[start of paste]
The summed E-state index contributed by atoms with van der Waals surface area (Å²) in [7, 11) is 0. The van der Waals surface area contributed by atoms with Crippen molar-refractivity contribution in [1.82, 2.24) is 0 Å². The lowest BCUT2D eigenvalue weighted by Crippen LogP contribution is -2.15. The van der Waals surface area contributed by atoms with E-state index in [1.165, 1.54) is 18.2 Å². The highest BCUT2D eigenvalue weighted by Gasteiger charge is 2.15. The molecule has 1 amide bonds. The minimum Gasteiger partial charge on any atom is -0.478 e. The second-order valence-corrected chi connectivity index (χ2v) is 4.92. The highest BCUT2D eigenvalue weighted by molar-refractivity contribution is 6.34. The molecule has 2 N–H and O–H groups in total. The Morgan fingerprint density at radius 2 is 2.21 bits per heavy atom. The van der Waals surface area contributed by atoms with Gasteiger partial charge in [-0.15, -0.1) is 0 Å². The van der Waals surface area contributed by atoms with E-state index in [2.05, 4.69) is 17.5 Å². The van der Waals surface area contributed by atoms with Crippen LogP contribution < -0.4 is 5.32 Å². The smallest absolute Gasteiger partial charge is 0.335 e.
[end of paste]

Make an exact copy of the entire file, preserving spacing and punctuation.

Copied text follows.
The summed E-state index contributed by atoms with van der Waals surface area (Å²) in [7, 11) is 0. The van der Waals surface area contributed by atoms with Crippen molar-refractivity contribution in [1.82, 2.24) is 0 Å². The lowest BCUT2D eigenvalue weighted by Crippen LogP contribution is -2.15. The van der Waals surface area contributed by atoms with E-state index in [1.165, 1.54) is 18.2 Å². The highest BCUT2D eigenvalue weighted by Gasteiger charge is 2.15. The molecule has 1 amide bonds. The minimum Gasteiger partial charge on any atom is -0.478 e. The second-order valence-corrected chi connectivity index (χ2v) is 4.92. The highest BCUT2D eigenvalue weighted by molar-refractivity contribution is 6.34. The molecule has 2 N–H and O–H groups in total. The Morgan fingerprint density at radius 2 is 2.21 bits per heavy atom. The van der Waals surface area contributed by atoms with Gasteiger partial charge in [-0.15, -0.1) is 0 Å². The van der Waals surface area contributed by atoms with E-state index in [2.05, 4.69) is 17.5 Å². The van der Waals surface area contributed by atoms with Crippen LogP contribution < -0.4 is 5.32 Å². The smallest absolute Gasteiger partial charge is 0.335 e.